Schneckloth v. Bustamonte Case Brief

Facts of the case

A police officer stopped a car that had a burned out license plate light and headlight. There were six men in the car, including Robert Clyde Bustamonte. Only one passenger had a drivers license, and he claimed that his brother owned the car. The officer asked this man if he could search the car. The man said, “Sure, go ahead.” Inside the car, the officer found stolen checks. Those checks were admitted into evidence at Bustamonte’s trial for possessing checks with the intent to defraud. A jury convicted Bustamonte, and the California Court of Appeal for the First Appellate District affirmed. The court reasoned that consent to search the car was given voluntarily, so evidence obtained during the search was admissible. The California Supreme Court denied review. Bustamonte filed a petition for a writ of habeas corpus, which the district court denied. The U.S. Court of Appeals for the Ninth Circuit reversed, holding that consent is not voluntary unless it is proven that the person who consented to the search knew he had the right to refuse consent.

Why is the case important?

Police stopped a vehicle containing the respondent, Robert Bustamonte (the “respondent”), and they asked to search the vehicle. Another passenger in the car gave permission, and the search produced stolen checks that were entered into evidence against the Respondent.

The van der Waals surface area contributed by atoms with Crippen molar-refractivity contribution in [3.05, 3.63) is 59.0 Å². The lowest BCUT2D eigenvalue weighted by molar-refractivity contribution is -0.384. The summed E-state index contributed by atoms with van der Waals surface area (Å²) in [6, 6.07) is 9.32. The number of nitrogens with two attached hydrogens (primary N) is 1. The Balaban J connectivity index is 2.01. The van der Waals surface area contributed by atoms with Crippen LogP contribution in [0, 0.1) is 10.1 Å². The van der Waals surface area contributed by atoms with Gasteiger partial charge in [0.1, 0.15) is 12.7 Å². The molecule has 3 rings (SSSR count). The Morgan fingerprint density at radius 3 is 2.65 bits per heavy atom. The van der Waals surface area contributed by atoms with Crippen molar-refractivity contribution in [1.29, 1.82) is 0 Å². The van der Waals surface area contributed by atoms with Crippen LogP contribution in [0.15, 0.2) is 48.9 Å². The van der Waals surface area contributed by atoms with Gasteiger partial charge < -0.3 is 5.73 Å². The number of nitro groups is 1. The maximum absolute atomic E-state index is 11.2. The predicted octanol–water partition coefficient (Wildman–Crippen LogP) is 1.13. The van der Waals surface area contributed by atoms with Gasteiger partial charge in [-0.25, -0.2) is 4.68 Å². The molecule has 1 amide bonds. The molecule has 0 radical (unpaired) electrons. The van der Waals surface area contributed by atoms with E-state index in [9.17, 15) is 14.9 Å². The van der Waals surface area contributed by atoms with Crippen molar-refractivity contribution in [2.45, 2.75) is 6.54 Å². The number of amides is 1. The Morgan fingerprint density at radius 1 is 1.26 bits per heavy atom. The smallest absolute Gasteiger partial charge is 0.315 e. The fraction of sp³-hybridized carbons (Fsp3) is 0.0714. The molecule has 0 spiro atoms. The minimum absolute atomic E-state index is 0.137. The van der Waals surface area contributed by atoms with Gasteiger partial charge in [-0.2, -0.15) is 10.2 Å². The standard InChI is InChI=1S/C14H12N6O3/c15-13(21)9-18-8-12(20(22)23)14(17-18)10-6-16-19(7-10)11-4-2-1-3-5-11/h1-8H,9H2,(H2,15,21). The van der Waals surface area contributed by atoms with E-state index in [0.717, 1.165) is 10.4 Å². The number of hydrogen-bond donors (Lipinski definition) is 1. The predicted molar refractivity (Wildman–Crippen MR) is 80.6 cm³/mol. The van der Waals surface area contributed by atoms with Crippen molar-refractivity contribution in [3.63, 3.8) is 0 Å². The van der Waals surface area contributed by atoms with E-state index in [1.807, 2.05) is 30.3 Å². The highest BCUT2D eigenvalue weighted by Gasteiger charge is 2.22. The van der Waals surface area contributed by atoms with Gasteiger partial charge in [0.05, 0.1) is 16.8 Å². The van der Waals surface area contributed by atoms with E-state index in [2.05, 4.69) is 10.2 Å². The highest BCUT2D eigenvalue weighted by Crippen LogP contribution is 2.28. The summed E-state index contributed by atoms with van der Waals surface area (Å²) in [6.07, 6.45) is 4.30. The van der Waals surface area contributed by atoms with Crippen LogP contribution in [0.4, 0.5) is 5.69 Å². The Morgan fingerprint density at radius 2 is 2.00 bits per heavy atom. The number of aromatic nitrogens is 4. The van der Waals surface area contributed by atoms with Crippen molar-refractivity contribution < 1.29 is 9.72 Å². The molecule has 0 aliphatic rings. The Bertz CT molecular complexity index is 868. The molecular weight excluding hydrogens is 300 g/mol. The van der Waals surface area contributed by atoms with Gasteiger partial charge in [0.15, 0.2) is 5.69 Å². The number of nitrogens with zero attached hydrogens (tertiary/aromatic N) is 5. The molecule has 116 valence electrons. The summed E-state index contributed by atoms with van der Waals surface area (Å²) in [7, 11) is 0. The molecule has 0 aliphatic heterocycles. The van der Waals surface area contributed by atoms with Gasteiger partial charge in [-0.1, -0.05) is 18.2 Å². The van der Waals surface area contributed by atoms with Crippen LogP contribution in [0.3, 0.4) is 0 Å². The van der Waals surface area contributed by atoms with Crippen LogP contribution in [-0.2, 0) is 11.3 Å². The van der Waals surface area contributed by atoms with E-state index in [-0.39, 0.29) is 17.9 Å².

The issue is whether the respondent voluntarily consented to the search of the vehicle.


The consent to a vehicle search did not violate the Fourth and Fourteenth Amendments to the United States Constitution (“Constitution”). The test to determine if a subject has voluntarily consented is to review the totality of the circumstances. If the subject knows he or she has a right to refuse, it is a factor to be considered, but that fact is not the sole consideration.


The Court disagreed that proof of knowledge of the right to refuse consent was a necessary prerequisite to demonstrating voluntaryconsent. Rather, the Court held that individual consent could only be ascertained by analyzing all of the circumstances. The traditional definition of voluntariness, which the Court adhered to, did not require proof of knowledge of a right to refuse as the sine qua non of an effective consent to a search.

  • Advocates: Robert R. Granucci for petitioner Stuart P. Tobisman for the respondent, pro hac vice, by special leave of Court
  • Petitioner: Merle R. Schneckloth
  • Respondent: Robert Clyde Bustamonte
  • DECIDED BY:Burger Court
  • Location: Location of car search
Citation: 412 US 218 (1973)
Argued: Oct 10, 1972
Decided: May 29, 1973
Granted: Feb 28, 1972
Schneckloth v. Bustamonte Case Brief